Governors Can Help Kids and Families by Promoting Child Welfare Improvements

Posted October 4, 2015
Blog governorscanhelpkidsandfamilies 2015

As Jack Markell rode through the streets of Dover, Delaware, on a crisp evening a week before Christ­mas 2013, he wasn’t there just to see the sights — and he wasn’t just any Delaware resident.

Gov. Markell (pic­tured above, cen­ter) want­ed to see how chil­dren and fam­i­lies were far­ing in this small city, includ­ing in a sec­tion of town with a his­to­ry of drug crime. The governor’s com­pan­ions were Jen­nifer Ran­ji, sec­re­tary of the state’s Depart­ment of Ser­vices for Chil­dren, Youth and Their Fam­i­lies (DSCYF) and a DSCYF case­work­er. The three­some vis­it­ed a grand­fa­ther car­ing for his grand­chil­dren, a domes­tic vio­lence shel­ter and a home in which a child had been adopt­ed by fos­ter parents.

The case­work­er not­ed that the gov­er­nor asked a lot of ques­tions,” says Car­la Ben­son-Green, a DSCYF admin­is­tra­tor. He seemed con­cerned about the bar­ri­ers the grand­fa­ther was expe­ri­enc­ing because he did not yet have guardian­ship of the chil­dren.” “[The gov­er­nor] heard a lot about the division’s increas­ing focus on keep­ing chil­dren with fam­i­ly,” says Ben­son-Green, includ­ing a new pro­gram designed to keep teens out of fos­ter care by meet­ing their needs while they live at home with their families.

Gov­er­nors spark cru­cial improvements

When gov­er­nors get involved in focus­ing their child wel­fare agen­cies on how chil­dren and fam­i­lies are doing — their out­comes — it can mean real improve­ments,” says Tracey Feild, man­ag­ing direc­tor of the Casey Foundation’s Child Wel­fare Strat­e­gy Group, which pro­vides assis­tance to agen­cies look­ing to improve their ser­vices and outcomes.

Feild points to key improve­ments made in sev­er­al states, includ­ing those in which Casey has part­nered with child wel­fare agen­cies, such as Delaware, Con­necti­cut and Vir­ginia, and those in which Casey has not been involved but that have improved their out­comes, such as New Jersey.

We have seen time and again that a gov­er­nor lead­ing the way can bring sub­stan­tive improve­ments for a state’s child wel­fare sys­tem,” says Feild. Gov­er­nors, may­ors and com­mu­ni­ties want results. They want to help chil­dren and do so at a sus­tain­able cost. And they want chil­dren to be safe.”

She notes, for exam­ple, that for­mer Vir­ginia Gov. Tim Kaine’s lead­er­ship led to inno­va­tion and improved out­comes for chil­dren and fam­i­lies in that state. Vir­ginia cut the num­ber of chil­dren in group care, pro­vid­ed 60% more local ser­vices for chil­dren and fam­i­lies and decreased child wel­fare costs by 5.8%.”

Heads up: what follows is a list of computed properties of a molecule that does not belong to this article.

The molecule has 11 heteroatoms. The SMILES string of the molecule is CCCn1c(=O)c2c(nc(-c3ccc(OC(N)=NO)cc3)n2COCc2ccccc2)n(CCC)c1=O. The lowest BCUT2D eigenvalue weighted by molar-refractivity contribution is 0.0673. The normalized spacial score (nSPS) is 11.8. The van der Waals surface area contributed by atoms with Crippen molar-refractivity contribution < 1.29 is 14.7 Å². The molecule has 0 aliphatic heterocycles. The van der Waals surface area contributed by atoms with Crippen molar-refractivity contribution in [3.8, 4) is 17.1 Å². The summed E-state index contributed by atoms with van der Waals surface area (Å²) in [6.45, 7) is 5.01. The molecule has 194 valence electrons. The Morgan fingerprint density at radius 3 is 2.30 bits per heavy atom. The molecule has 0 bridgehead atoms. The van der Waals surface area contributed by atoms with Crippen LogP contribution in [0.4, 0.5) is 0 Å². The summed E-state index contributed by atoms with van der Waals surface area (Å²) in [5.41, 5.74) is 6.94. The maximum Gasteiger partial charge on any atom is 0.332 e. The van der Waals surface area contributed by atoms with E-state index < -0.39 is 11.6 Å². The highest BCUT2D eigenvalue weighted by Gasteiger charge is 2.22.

When child wel­fare improve­ments are thought­ful­ly cho­sen, sequenced and installed,” chil­dren and teens are more like­ly to live with fam­i­lies and not in group place­ments, Feild says. They are also more like­ly to hit impor­tant devel­op­men­tal milestones.

New guide pro­vides met­rics and promis­ing practices

Gov­er­nors, agency lead­ers and advo­cates now have a new tool for shap­ing their improve­ment agen­das. Casey’s new pub­li­ca­tion, A Child Wel­fare Leader’s Desk Guide to Build­ing a High-Per­form­ing Agency, presents 10 prac­tices to moti­vate com­mu­ni­ties and lead­ers to make pos­i­tive changes and com­mit to bet­ter out­comes for chil­dren and families.

Feild points to Prac­tice #1 in the desk guide, which is to sub­stan­tive­ly increase agen­cies’ focus on child and fam­i­ly out­comes. Gov­er­nors can let agen­cies and com­mu­ni­ties know that they are expect­ed to focus their prac­tices, poli­cies and con­tracts on doing a bet­ter job meet­ing chil­dren and fam­i­lies’ needs,” she says, not­ing, The guide describes spe­cif­ic prac­tices and met­rics to do that.”

Met­rics in the desk guide pro­vide agen­cies with nation­al bench­marks on, for example:

  • Increased time­ly reuni­fi­ca­tion. The desk guide notes that the top 10% of child wel­fare agen­cies help 51% of chil­dren who enter their sys­tem to live with their par­ents or kin with­in a year.
  • Increased time­ly per­ma­nen­cy. In the top 10% of agen­cies, 61% of chil­dren who enter care achieve per­ma­nen­cy with­in two years.

The desk guide also points to proven prac­tices that agen­cies can install to improve how chil­dren fare upon com­ing into con­tact with the child wel­fare sys­tem. Spe­cif­ic approach­es to mea­sur­ing and address­ing racial and oth­er dis­par­i­ties are pre­sent­ed, along with an entire vol­ume of research cita­tions and links to promis­ing approaches.

The desk guide aims to inspire an urgent com­mit­ment to con­tin­u­al improve­ment,” Feild says. Why the urgency? Research is reshap­ing our knowl­edge of what works and it is imper­a­tive that pub­lic sys­tems, led on by gov­er­nors and agency lead­ers, act on that knowledge.”

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